Birth outcomes in women who have taken leflunomide during pregnancy

Christina D. Chambers, Diana L. Johnson, Luther K. Robinson, Stephen R. Braddock, Ronghui Xu, Janina Lopez-Jimenez, Nicole Mirrasoul, Elizabeth Salas, Yunjun J. Luo, Shelia Jin, Kenneth Lyons Jones, D. Quinn, S. Riordan, K. Kao, J. Brochu, S. LaVigne, E. Conover, M. Roth, R. Miller, B. DebusL. Wolfe, J. Carey, J. Robertson, N. Djokanovic, A. Einarson, G. Koren, G. Briggs, J. Polifka, S. Lamm, O. Soldin, A. Berard, C. Lyons Gaffaney, K. Wisner

Research output: Contribution to journalArticlepeer-review

167 Scopus citations


Objective. In preclinical reproductive studies, leflunomide was found to be embryotoxic and teratogenic. Women treated with leflunomide are advised to avoid pregnancy; those who become pregnant are advised to reduce fetal exposure through a cholestyramine drug elimination procedure. The present study was undertaken to investigate pregnancy outcomes in women who received leflunomide and were treated with cholestyramine during pregnancy. Methods. Sixty-four pregnant women with rheumatoid arthritis (RA) who were treated with leflunomide during pregnancy (95.3% of whom received cholestyramine), 108 pregnant women with RA not treated with leflunomide, and 78 healthy pregnant women were enrolled in a prospective cohort study between 1999 and 2009. Information was collected via interview of the mothers, review of medical records, and specialized physical examination of infants. Results. There were no significant differences in the overall rate of major structural defects in the exposed group (3 of 56 live births [5.4%]) relative to either comparison group (each 4.2%)(P = 0.13). The rate was similar to the 3-4% expected in the general population. There was no specific pattern of major or minor anomalies. Infants in both the leflunomide-exposed and non-leflunomide-exposed RA groups were born smaller and earlier relative to infants of healthy mothers; however, after adjustment for confounding factors, there were no significant differences between the leflunomide-exposed and non-leflunomide-exposed RA groups. Conclusion. Although the sample size is small, these data do not support the notion that there is a substantial increased risk of adverse pregnancy outcomes due to leflunomide exposure among women who undergo cholestyramine elimination procedure early in pregnancy. These findings can provide some reassurance to women who inadvertently become pregnant while taking leflunomide and undergo the washout procedure.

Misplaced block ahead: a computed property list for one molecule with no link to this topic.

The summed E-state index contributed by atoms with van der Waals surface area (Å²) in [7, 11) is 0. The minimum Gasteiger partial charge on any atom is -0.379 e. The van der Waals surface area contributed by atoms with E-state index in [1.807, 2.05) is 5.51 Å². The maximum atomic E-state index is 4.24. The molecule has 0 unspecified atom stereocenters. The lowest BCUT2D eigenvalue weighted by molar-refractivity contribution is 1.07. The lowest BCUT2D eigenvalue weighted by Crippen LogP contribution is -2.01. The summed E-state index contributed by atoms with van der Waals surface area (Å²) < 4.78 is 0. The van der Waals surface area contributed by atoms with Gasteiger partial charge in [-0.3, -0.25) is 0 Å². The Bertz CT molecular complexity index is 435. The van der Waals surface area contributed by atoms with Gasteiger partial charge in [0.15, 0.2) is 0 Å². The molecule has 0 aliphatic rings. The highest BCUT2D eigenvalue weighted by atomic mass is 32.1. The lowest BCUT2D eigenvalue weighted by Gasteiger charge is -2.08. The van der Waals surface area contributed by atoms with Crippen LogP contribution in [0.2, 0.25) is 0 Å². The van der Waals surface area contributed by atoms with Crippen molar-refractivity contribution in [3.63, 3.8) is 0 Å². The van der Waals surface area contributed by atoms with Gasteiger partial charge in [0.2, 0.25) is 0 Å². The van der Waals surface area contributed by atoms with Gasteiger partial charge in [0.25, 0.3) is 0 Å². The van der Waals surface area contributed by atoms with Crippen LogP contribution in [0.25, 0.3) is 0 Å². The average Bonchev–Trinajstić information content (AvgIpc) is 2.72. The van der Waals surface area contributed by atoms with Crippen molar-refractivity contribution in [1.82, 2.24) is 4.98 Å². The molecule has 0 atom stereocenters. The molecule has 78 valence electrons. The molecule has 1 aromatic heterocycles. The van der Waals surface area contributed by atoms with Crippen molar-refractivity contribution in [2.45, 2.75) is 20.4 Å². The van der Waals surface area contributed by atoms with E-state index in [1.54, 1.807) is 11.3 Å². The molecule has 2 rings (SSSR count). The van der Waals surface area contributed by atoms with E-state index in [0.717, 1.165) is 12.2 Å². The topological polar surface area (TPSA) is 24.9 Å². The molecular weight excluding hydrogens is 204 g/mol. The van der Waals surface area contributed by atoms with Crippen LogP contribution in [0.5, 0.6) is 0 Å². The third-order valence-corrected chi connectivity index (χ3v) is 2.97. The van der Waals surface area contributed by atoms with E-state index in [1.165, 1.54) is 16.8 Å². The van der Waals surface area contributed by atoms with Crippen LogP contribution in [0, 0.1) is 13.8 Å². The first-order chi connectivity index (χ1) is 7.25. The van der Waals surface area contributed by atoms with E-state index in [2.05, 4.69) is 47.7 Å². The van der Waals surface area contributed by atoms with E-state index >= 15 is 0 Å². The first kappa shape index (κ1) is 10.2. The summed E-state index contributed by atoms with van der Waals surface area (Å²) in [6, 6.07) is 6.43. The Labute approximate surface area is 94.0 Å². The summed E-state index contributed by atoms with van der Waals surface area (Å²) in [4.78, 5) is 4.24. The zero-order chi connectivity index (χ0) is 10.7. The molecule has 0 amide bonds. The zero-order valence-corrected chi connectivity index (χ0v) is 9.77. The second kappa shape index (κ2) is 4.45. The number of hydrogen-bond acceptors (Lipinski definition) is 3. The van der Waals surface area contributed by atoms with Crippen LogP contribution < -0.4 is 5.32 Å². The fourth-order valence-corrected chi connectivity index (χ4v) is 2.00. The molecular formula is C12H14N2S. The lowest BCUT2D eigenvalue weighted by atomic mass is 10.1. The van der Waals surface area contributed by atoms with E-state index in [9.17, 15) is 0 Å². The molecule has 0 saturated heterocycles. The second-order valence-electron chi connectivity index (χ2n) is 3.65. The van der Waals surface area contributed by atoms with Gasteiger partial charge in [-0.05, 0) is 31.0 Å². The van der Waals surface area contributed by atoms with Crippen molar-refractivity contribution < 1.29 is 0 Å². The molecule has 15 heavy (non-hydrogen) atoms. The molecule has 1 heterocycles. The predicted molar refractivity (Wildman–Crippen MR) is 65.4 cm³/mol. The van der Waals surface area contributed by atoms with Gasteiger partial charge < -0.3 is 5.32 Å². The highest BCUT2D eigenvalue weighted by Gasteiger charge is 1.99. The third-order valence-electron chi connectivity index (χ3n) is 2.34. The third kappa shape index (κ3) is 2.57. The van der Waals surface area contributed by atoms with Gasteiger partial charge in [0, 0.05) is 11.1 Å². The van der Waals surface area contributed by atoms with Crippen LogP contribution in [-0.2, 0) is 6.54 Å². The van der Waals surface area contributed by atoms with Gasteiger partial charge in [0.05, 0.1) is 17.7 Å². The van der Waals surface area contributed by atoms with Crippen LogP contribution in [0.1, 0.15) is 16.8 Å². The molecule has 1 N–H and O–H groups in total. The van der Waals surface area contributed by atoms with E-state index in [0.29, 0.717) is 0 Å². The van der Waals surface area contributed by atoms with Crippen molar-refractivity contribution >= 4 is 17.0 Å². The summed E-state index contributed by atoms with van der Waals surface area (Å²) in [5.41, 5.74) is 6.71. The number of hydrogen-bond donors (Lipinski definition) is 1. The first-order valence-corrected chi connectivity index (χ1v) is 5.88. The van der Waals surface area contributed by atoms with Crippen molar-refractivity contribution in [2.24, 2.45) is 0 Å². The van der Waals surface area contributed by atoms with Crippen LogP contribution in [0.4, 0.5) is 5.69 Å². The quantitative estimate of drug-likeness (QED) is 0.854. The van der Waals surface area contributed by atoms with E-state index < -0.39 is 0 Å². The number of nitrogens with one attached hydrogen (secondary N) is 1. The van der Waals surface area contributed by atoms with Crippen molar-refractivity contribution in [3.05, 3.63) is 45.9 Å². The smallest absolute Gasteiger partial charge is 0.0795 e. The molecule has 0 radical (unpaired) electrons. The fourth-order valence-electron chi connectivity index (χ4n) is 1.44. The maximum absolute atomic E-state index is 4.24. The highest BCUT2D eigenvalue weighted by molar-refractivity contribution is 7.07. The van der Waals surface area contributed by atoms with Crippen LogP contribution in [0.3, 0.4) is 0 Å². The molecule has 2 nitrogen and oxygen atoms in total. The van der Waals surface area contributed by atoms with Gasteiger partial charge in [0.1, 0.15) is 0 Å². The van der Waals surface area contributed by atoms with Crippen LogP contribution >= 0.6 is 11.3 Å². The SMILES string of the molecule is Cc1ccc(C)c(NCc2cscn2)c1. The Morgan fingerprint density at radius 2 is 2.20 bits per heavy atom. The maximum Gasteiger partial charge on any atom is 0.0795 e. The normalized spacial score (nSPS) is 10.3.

Original languageEnglish
Pages (from-to)1494-1503
Number of pages10
JournalArthritis and Rheumatism
Issue number5
StatePublished - May 2010
Externally publishedYes


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